Dress Code: Background
There are all sorts of items of dress which are worn by Muslim women, and these vary all over the world. Sharia (Islamic law) does not require women to wear a burqa (Arab.:بُرقع; Persian: پرده ;Urdu: also known as chadri or paranja in Central Asia; transliterated burkha, bourkha, burka or burqu') is an enveloping outer garment worn by women in some Islamic traditions to cover their bodies when in public. Burqas belong to particular areas of the world, where they are considered normal dress. In other parts of the world the dress is totally different. The rule of dress for women is modesty; the word hijab(حجاب) means "cover," "screen," or "curtain,"and refers to both a specific form ofveilworn by some Muslim women and the modest Islamic style of dress in general.Muslim women are required to observe the hijab in front of any man they could theoretically marry. This means that hijab is not obligatory in front of the father, brothers, grandfathers, uncles or young children.Hijab does not need to be worn in front of other Muslim women, but there is debate about what can be revealed to non-Muslim women). Modesty rules are open to a wide range of interpretations. Some Muslim women wear full-body garments that only expose the eyes, although there is no Quranic text requiring this extreme. Some cover every part of the body except their face and hands. Some believe only their hair or their cleavage is compulsory to hide, and others do not observe any special dress rules.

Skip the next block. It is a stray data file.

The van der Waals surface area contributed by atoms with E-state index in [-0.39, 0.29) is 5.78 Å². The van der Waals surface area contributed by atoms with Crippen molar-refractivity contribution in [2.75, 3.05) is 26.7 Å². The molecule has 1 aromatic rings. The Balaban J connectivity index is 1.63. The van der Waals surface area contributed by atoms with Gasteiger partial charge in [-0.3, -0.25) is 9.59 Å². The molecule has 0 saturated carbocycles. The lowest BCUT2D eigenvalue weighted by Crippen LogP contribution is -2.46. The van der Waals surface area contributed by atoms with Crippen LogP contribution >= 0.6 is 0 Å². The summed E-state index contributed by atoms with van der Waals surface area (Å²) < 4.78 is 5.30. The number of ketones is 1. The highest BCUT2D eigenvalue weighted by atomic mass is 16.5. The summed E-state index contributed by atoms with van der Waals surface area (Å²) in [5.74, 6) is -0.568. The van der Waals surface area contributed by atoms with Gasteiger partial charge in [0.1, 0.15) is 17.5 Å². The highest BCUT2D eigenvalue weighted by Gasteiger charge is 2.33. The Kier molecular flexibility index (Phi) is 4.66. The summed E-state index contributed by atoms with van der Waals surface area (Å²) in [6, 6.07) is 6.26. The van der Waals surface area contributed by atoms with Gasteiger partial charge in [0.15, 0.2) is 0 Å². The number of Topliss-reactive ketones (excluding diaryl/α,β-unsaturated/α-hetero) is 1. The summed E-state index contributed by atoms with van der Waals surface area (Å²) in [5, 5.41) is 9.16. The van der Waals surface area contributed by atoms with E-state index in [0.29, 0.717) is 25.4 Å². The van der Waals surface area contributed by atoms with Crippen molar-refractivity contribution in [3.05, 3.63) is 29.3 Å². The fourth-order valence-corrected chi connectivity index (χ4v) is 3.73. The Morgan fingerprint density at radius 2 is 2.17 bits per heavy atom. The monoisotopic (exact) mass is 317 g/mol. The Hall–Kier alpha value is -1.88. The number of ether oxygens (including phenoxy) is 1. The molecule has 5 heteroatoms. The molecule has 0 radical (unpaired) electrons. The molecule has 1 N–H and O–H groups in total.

Subjects Headings [Topic Tags]:Clothing and dress > Religious aspects (clothing and dress)Islam (clothing and dress)* Hijab (Islamic clothing) * Purdah *Veils > Religious aspects (veils)> Islam (veils)***Muslim women > Clothing * Burqas (Islamic clothing) -- Islamic clothing and dress - Veils....
- Muslim Dress This Subject Guide brings together key content from Bloomsbury Fashion Central’s wide-ranging platform. From eBooks to business cases, this guide is your springboard for Sustainability in Fashion.
S.A.: What's That You're Wearing? A Guide to Muslim Veils The New York Times Online, 4 May 2016, 506 words, (English)
Choice? Who Decides? (Statistics)
How people in Muslim countries prefer women to dress [.pewresearch.org, 1/2014].
Preferred dress for women in Muslim countries [The data was gathered as a part of the "Middle Eastern Values Study" conducted by the Michigan Population Studies Center. Q&A with author of the U. Michigan study.
- How people in Muslim countries prefer women to dress [pewresearch.org]
- University of Michigan’s Institute for Social Research. Survey on preferred dress for women in Muslim countries.
- World Hijab Day Organization, Inc. (Non-Profit)
- Foroutan, Yaghoob (2021), Women’s Dress Codes in the Islamic Republic of Iran: State’s Gender Ideology Representation, Gender Issues 38 (2):121–133.